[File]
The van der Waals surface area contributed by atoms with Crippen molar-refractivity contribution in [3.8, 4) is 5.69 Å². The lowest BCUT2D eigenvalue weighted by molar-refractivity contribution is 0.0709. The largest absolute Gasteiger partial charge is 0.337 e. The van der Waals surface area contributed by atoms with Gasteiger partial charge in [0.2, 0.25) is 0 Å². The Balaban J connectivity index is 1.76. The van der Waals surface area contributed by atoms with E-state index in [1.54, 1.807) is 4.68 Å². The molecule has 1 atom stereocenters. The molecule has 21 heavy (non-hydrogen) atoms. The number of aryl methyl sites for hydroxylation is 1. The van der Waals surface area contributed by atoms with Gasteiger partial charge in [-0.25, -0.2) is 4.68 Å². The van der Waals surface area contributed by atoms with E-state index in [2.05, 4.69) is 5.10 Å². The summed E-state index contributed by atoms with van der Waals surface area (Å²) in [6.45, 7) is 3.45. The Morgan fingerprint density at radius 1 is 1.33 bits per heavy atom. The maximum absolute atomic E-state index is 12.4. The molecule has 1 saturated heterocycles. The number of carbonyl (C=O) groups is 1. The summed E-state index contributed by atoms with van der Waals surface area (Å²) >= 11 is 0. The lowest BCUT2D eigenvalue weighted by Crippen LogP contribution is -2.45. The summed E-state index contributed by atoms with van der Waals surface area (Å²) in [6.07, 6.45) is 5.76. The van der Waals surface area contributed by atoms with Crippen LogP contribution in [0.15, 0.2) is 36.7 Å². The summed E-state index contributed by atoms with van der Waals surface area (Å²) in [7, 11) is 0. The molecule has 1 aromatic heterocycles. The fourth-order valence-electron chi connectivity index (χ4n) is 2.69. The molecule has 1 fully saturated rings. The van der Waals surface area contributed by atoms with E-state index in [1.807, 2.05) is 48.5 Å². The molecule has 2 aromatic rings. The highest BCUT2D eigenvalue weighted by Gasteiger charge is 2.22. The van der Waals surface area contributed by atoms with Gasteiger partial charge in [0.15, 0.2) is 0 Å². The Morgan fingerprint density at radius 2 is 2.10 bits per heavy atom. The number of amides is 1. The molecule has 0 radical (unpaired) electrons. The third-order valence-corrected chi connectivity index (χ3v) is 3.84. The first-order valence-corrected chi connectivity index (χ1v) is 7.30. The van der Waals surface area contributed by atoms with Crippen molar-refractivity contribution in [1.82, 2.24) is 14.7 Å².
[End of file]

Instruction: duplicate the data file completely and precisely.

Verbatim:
The van der Waals surface area contributed by atoms with Crippen molar-refractivity contribution in [3.8, 4) is 5.69 Å². The lowest BCUT2D eigenvalue weighted by molar-refractivity contribution is 0.0709. The largest absolute Gasteiger partial charge is 0.337 e. The van der Waals surface area contributed by atoms with Gasteiger partial charge in [0.2, 0.25) is 0 Å². The Balaban J connectivity index is 1.76. The van der Waals surface area contributed by atoms with E-state index in [1.54, 1.807) is 4.68 Å². The molecule has 1 atom stereocenters. The molecule has 21 heavy (non-hydrogen) atoms. The number of aryl methyl sites for hydroxylation is 1. The van der Waals surface area contributed by atoms with Gasteiger partial charge in [-0.25, -0.2) is 4.68 Å². The van der Waals surface area contributed by atoms with E-state index in [2.05, 4.69) is 5.10 Å². The summed E-state index contributed by atoms with van der Waals surface area (Å²) in [6.45, 7) is 3.45. The Morgan fingerprint density at radius 1 is 1.33 bits per heavy atom. The maximum absolute atomic E-state index is 12.4. The molecule has 1 saturated heterocycles. The number of carbonyl (C=O) groups is 1. The summed E-state index contributed by atoms with van der Waals surface area (Å²) >= 11 is 0. The lowest BCUT2D eigenvalue weighted by Crippen LogP contribution is -2.45. The summed E-state index contributed by atoms with van der Waals surface area (Å²) in [6.07, 6.45) is 5.76. The van der Waals surface area contributed by atoms with Crippen LogP contribution in [0.15, 0.2) is 36.7 Å². The summed E-state index contributed by atoms with van der Waals surface area (Å²) in [7, 11) is 0. The molecule has 1 aromatic heterocycles. The fourth-order valence-electron chi connectivity index (χ4n) is 2.69. The molecule has 1 fully saturated rings. The van der Waals surface area contributed by atoms with E-state index in [1.807, 2.05) is 48.5 Å². The molecule has 2 aromatic rings. The highest BCUT2D eigenvalue weighted by Gasteiger charge is 2.22. The van der Waals surface area contributed by atoms with Gasteiger partial charge in [0.15, 0.2) is 0 Å². The Morgan fingerprint density at radius 2 is 2.10 bits per heavy atom. The number of amides is 1. The molecule has 0 radical (unpaired) electrons. The third-order valence-corrected chi connectivity index (χ3v) is 3.84. The first-order valence-corrected chi connectivity index (χ1v) is 7.30. The van der Waals surface area contributed by atoms with Crippen molar-refractivity contribution in [1.82, 2.24) is 14.7 Å².